Hyattsville will host four parklets, including an evening parklet from 6 pm to 8 pm at the City Municipal Building, which will have lawn games, food, beer, and live music.
Help us crowdsource PARK(ing) Day 2016
If you know of a parklet we've missed or if you see a parklet tomorrow, let us know in the comments. Share any photos of parklets and add them to the Greater Greater Washington Flickr pool or tweet it (#parkingday) and tag us (@ggwash). We'll post photos in a roundup next week.
A 15th Street protected bikeway that extends through the Mall and a Mount Vernon trail with more connections are two of the many changes that a new plan from the National Park Service (NPS) would make to the region's trails.
In its recently-released Paved Trails Study, NPS makes 121 recommendations for improvements that include everything from bridge access to safety and closing missing gaps in the trail network. It prioritizes 18 projects for implementation in the next two years, including:
- Extending the 15th Street NW protected bikeway about a mile, across the Mall to the 14th Street bridge. It currently ends at Pennsylvania Avenue NW.
- Connecting the Mount Vernon Trail to the south side of the Roosevelt Bridge, which would make it easier to get between the trail and the Mall by using the existing path on the bridge that ends on the west side of the Potomac River.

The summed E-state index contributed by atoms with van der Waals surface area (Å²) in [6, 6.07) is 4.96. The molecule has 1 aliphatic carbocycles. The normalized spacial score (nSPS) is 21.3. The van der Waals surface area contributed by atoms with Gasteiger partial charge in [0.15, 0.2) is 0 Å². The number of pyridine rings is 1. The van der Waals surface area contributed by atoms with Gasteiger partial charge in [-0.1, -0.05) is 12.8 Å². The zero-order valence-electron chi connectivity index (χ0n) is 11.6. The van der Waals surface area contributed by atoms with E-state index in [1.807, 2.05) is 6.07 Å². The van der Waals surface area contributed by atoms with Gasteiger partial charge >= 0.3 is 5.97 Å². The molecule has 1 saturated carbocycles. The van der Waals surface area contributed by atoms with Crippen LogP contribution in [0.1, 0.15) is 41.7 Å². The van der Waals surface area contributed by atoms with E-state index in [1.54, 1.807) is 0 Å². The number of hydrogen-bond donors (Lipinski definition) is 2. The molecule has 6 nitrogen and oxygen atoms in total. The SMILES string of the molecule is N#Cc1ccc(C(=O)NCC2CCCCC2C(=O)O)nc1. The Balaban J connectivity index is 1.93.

- Studying the possibility of a protected bike lane from Rock Creek Park to 16th Street NW along Military Road, a stretch of road that is like a four-lane highway with scant shoulder and no sidewalks or bike lanes.
- Studying the possibility of an off-street connection between Oxon Hill and the planned South Capitol Street Trail that would connect to National Harbor and the Woodrow Wilson bridge path. Closing this gap in the trail system east of the Anacostia River would provide cyclists and pedestrians with access to job and activity centers in Prince George's County and Virginia.
- Improving safety at the "intersection of doom" where cyclists and pedestrians on the Custis and Mount Vernon trails must share space with cars at the corner of Lee Highway and North Lynn Street in Rosslyn.
NPS will make prominent trails easier to get to
Extending the 15th Street protected bikeway to the 14th Street Bridge would close a prominent gap between the District's burgeoning bike lane network and one of the busiest bike crossings of the Potomac River. The bridge saw an average of 2,400 to 2,500 cyclists on weekdays during June, July and August, Bike Arlington's counters show.
The route of an extended 15th Street protected bike lane to the 14th Street Bridge. Image by the NPS.
The lane would replace parking along 15th Street north of Constitution Avenue NW, be built in the space between the curb and sidewalk from Constitution to Independence Avenue SW, and replace a southbound traffic lane on Maine Avenue SW to the bridge, the report says. It would be built in partnership with the DC Department of Transportation.
The other planned connections listed above also close gaps in the regional trail network. One of the more exciting is probably the off-street trail to Oxon Hill that would provide District residents who live east of the Anacostia River an off-street bike route to jobs and activities in National Harbor and in Virginia. It would also create a new bike loop on both sides of the Potomac River using the 14th Street and Woodrow Wilson bridges.
A fix is coming to the "intersection of doom"
The Park Service plans to work with Arlington County to improve safety at the busy intersection of the Custis and Mount Vernon trails in Rosslyn, otherwise known as the "intersection of doom."